Digital Phenomenology

Can we truly inhabit the virtual?

Published June 13, 2023
We first approach the screen as a regular object of experience. But it reveals itself as a tool unlike anything else in the natural world. A screen is a portal into the digital horizon—it is more than a canvas, it’s beyond interactive. Its utility is non-direct, and seemingly limitless.

When looking at the screen, we momentarily lose awareness of ourselves being in our bodies; a thing among things, a subject among subjects. We may drift in and out of awareness of embodiment, but our focus is always intentionally directed. Sometimes, this change in focus happens so quickly that we feel as though it were occurring simultaneously, that we are both here and there. However, when we interact with the screen, our physical self-awareness is only temporarily distracted. The natural world is suspended as we intend our attention towards cyberspace. We are able to forget the facticity of the lived body, and feel as though we’re exploring another dimension.

In this way, the natural world is brought into the virtual. It informs it, just as our bodies enable virtual experience. The mind cannot navigate experience isolated from its body, our bodies bring us into the virtual world. But, when engaged with the screen, the subject is able to forget their body. They are able to abstract their sense of being and inject it into another imaginable realm through the screen, the portal. They are engaging themselves with it, looking directly at the screen, but they are not in it. In this way, digital reality is an extension of ourselves. We remain situationally bound to the potentiality of our own embodiment, but for a moment, we feel as though we can escape it.

To consider an object before us, technological or not, we must return to the "thereness" that precedes it, to its sensible site in the material world and consider how it is situated within our world and alongside our bodies. This tempts the question: is an irreal world phenomenological? The encounter with a virtual world—say, through a computer—may indeed be a phenomenological experience. But is the virtual world a part of our reality? Are we accessing it directly?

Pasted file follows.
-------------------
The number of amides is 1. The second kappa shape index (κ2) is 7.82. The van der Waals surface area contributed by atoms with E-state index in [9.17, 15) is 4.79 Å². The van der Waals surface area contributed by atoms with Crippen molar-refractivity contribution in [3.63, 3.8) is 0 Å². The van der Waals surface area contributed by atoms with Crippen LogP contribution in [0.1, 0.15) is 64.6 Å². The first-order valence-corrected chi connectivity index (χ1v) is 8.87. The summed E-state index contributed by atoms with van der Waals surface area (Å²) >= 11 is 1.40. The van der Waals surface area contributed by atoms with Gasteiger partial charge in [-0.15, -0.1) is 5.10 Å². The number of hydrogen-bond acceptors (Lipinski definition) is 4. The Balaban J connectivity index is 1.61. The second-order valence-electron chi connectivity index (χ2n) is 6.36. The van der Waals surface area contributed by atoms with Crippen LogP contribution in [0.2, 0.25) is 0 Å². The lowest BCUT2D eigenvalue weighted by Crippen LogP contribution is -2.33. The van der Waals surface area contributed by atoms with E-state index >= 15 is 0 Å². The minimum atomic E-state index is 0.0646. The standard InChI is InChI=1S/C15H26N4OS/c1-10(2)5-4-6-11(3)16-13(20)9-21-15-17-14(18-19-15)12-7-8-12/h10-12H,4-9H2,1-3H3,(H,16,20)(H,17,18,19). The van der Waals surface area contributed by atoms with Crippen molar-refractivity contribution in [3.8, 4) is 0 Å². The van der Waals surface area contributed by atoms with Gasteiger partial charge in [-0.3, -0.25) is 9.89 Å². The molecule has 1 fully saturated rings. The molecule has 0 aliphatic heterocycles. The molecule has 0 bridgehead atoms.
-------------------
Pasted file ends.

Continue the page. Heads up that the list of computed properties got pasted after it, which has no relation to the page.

The philosophy of phenomenology studies our structures of consciousness as we experience things first-hand. Central to these first-hand experiences are the structures of intentionality, how things are directed towards another, as all experience is of, or about some object or phenomenon. An experience is directed toward an object by its meaning, which is caught up with its material presentation and context.

So, how do we phenomenologically encounter an object that holds a world of irreal possibilities inside of it? Our body makes tangible movement in the world, as it is a part of it. In order to move within the virtual, we inject our bodies onto it, but the intended result of our movement is intangible, existing on the other side of a portal which is outside our material reality. Still, action in the virtual world often requires physical movement. We move our fingers on the mousepad, arrange our faces for the camera, shift our eye’s focus. The meaningful results of this movement occurs outside the physical world, in the digital, while materially occurring as nothing more than shifts in pixels on liquid crystal and glass. There is complex meaning contained between these changes in pixels, and how we believe we’re changing our virtual landscape through our physical movements. The meaning we put into the virtual contains everything that we know to be possible within it, our expectations of it, our emotions toward it. Interaction with this technology and this meaning we infuse it with is what we call “human-computer interaction.”

While virtual presence is not a physical inhabiting, it still provides us with a pre-givenness— an awareness, implicit or explicit, that the world is always-already there, when we reflectively or intuitively turn toward it. The digital is physcal: it is the pixels on the screen, displays and motors. Our framework of human affairs is transported into another realm through a structure of 1s and 0s, extending the scope of our field of intentionality. This brings us into the virtual, which is irreal. But many of our natural, worldly expectations are suspended— for instance, a virtual presence is not spatio-temporal, it is perfectly duplicatable. We must now account for the results of our functions on a totally separate plane. The virtual provides an extended landscape where we may intend our attention, with new results and with new meaning. But this is not an analysis of the virtual self. First, because this has been talked about at length, even prior to the cultural plague of the “terminally online” (see: Joohan Kim’s “Phenomenology of Digital Being” 2001). Second, there is a preliminary element to understanding how we build virtual identities and come to inject ourselves and our intentionality within the virtual world. In order to approach this understanding, we must first unpack the most basic interaction we have with the virtual universe: what goes on in our encounter with the screen.

As the screen functions as a regular object of our experience, we primarily approach it as we would any other tool. But with continued use, the virtual world opens itself up to us. The philosopher Edmund Husserl writes: “Perception makes a present reality appear to us as present and as a reality’ (Collected Works, Volume XI: Phantasy, Image Consciousness, and Memory). As Daniel O’Shiel notes in “The Phenomenology of Virtual Technology,” Husserl’s use of the word “reality” here is translated from the original German “Wirklichkeit,” and may also be translated to “actuality,” which he appears to use interchangeably.